FIAR owes its existence to people living with HIV/AIDS and chronic hepatitis. In this battle against these devastating infections, we have lost many remarkable people. Death is something we all face one day. We honor the memory of at least a few of our friends who have made that next journey and, if there is something beyond this mortal coil, may it be for each of them and so many others, a marvelous adventure.

In loving memory of:
Evan
Evan Ruderman, 44, was a lifelong activist who fought injustice in many forms from organizing women factory workers to becoming one of the first female union electricians in NYC and building the Women's Construction Brigade that went to Nicaragua in 1987. A founding member of Women in the Trades, she consulted for NEW throughout her life. A longtime survivor of AIDS, Evan helped to found FIAR and HealthGAP, working tirelessly for treatment access for HIV+ people around the world. A delegate to the World AIDS Conferences in Durban and Barcelona, she organized the Women's Conference in Barcelona in 2002. Evan was active in AIDS prevention and education, publishing articles on surviving with AIDS and speaking to young people and other populations at risk. Her mother, father and step-mother, sister, brothers, nieces and nephews, and many many friends are proud to have known her and shared her life.

Carlton
Carlton Hogan was a man of amazing intellect, wit and great spirit. We will never forget you! And thank you for your efforts on behalf of people living with HIV/AIDS everywhere. He worked for the Community Programs for Clinical Research on AIDS Statistical Center, School of Public Health, University of Minnesota. From the website: The following obituary for Carlton appeared in the Minneapolis Star Tribune on November 20, 2003: Carlton H. Hogan, Age 42, of Minneapolis, died at home on November 18, 2003 after a long fight with AIDS. Preceded in death by his father, Charles Hogan. Survived by his mother, Nina Hogan; brother, Matthew Hogan; sister, Noelle Gray; and nephews, Ethan and Peter Hogan. He will be remembered by many for his warmth, intelligence, wicked sense of humor, ability to raise heck when he saw injustice, and his passion for his work on AIDS clinical drug trials. Memorial service in January to be announced.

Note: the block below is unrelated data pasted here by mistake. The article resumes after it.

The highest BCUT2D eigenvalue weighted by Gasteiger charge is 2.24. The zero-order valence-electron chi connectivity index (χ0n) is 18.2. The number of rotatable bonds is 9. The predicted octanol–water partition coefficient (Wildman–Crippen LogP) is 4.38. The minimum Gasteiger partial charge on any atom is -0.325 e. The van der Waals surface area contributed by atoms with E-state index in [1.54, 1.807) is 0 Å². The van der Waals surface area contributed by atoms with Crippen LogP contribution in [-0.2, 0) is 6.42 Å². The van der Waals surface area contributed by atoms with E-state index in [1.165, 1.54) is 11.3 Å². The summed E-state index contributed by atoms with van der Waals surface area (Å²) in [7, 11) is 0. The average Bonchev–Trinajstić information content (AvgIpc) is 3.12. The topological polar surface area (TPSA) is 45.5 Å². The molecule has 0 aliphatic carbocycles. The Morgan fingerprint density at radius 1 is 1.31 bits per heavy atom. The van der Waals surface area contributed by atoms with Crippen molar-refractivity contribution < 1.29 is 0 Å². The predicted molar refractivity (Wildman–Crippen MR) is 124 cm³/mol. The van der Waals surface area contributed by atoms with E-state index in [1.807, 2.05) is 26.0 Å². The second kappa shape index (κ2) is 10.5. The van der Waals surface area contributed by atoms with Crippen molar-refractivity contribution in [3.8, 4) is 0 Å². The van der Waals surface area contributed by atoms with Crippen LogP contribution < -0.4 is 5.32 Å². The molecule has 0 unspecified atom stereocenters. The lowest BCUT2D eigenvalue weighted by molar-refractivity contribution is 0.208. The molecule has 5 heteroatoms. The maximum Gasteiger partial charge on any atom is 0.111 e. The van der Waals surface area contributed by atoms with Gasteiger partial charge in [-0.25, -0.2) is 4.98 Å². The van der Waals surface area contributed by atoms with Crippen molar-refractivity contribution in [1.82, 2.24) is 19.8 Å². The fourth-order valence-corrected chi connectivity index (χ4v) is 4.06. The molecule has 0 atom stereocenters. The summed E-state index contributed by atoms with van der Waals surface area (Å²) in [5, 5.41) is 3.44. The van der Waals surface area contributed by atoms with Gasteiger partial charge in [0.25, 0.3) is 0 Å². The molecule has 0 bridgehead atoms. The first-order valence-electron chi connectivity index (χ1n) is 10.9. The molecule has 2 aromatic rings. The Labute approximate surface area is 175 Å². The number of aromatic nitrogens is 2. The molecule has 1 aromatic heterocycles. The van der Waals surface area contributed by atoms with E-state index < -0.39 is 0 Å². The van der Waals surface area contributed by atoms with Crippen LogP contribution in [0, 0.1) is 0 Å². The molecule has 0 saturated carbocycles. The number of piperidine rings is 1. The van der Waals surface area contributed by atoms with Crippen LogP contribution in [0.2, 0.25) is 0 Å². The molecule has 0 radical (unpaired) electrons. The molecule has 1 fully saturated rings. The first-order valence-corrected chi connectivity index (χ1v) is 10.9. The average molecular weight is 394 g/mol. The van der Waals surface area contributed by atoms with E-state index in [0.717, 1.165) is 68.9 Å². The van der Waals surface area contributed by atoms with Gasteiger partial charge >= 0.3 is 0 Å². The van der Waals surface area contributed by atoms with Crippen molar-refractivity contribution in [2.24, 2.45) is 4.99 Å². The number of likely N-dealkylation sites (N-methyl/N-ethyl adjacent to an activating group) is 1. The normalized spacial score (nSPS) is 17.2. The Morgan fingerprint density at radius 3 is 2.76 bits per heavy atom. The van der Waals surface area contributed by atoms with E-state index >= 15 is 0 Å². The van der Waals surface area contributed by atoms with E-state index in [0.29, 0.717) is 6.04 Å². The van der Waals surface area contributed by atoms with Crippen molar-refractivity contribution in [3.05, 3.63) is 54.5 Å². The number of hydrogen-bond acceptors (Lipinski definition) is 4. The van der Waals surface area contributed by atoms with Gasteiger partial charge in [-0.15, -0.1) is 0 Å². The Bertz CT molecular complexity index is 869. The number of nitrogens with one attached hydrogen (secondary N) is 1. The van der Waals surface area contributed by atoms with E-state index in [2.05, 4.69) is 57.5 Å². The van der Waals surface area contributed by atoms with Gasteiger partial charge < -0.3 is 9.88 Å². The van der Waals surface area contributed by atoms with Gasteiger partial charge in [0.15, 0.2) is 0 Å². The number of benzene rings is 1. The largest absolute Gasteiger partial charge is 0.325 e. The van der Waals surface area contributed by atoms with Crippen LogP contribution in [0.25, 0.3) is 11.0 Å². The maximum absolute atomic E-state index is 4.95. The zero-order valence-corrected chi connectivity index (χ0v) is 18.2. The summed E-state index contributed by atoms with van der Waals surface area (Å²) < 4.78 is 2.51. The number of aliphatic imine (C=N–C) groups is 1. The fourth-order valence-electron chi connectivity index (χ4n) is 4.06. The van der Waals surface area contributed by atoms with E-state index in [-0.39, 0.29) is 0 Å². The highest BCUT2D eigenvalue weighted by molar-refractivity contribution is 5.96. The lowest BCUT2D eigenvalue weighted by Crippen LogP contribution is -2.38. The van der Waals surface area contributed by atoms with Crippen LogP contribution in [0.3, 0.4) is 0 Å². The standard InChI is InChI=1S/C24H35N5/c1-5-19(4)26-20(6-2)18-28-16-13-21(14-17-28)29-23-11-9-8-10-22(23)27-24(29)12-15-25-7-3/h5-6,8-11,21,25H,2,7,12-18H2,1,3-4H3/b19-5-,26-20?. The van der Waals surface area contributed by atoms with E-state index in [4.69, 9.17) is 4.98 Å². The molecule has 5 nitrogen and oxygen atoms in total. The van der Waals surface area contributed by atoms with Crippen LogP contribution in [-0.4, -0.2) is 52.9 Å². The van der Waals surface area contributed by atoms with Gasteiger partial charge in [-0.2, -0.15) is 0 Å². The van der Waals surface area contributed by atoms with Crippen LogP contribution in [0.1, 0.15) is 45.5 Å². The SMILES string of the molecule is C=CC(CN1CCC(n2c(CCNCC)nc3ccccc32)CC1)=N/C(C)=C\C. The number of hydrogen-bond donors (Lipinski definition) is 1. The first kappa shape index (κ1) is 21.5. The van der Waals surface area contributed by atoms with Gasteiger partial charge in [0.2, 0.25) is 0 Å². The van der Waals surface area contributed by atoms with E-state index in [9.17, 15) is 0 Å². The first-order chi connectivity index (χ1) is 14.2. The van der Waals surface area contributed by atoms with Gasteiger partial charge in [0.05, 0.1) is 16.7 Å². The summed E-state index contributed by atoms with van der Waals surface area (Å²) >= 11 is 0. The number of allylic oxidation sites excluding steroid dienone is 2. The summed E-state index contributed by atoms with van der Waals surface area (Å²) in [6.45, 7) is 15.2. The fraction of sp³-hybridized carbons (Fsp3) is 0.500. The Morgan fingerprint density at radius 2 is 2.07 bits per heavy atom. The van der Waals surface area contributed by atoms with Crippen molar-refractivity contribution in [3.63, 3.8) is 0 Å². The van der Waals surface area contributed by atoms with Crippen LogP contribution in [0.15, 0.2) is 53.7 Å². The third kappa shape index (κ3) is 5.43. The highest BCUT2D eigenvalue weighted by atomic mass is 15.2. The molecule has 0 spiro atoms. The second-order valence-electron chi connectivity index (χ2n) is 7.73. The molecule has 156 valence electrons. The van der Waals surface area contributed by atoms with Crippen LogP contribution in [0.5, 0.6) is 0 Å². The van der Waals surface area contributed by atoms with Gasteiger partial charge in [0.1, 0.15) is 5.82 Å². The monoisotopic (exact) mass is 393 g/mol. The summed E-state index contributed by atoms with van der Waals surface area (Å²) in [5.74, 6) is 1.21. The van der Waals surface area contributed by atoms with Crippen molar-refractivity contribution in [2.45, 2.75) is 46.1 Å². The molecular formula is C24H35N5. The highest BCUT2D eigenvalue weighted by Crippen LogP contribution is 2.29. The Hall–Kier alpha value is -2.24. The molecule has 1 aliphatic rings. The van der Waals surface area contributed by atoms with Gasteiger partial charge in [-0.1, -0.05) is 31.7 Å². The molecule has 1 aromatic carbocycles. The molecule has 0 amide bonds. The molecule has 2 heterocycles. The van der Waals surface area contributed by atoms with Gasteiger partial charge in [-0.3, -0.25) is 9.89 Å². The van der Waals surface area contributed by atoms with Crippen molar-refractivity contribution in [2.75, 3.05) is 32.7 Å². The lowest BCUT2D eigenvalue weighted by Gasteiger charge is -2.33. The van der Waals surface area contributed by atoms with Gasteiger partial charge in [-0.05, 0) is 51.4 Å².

Charles
Charles Clifton, Test Positive Aware Network Executive Director and Positively Aware Editor Charles E. Clifton, 45, passed away on Sunday, August 15, of a pulmonary embolism. He leaves behind his loving partner, Kurt Kausch, of Chicago and dear mother, Claudell Clifton Weaver, of Louisville, Mississippi, and many family and friends. Born February 11, 1959 in Milwaukee , WI , Clifton earned a B.A. in U.S. History at San Francisco State University in 1993, an M.A. from both Dartmouth College , 1995 and University of Chicago , 2002. Clifton joined TPAN in 1995, and in 2000 assumed the duties of editor of Positively Aware. In July of 2002, Clifton was appointed executive director of TPAN. He was a member of the Steering Committee of the national AIDS Treatment Activists Coalition (ATAC); chaired the Community Advisory Board of the Conference on Retroviruses and Opportunistic Infections; and chaired the Executive Committee of the North American Treatment Action Forum (NATAF). Learn more about Charles and TPAN here.

Keith
Keith Cylar
was a founder and director of the largest and one of the most important AIDS Service Organizations in the United States, Housing Works. He was a dear friend, a bright light and a powerful voice in the fight against AIDS and in the routine discrimination faced by the poorest and often most vulnerable in our society.

And in memory of Charles J. Carter and C. Edwin Carter.
And to dear friends, Lal and Zephyr!


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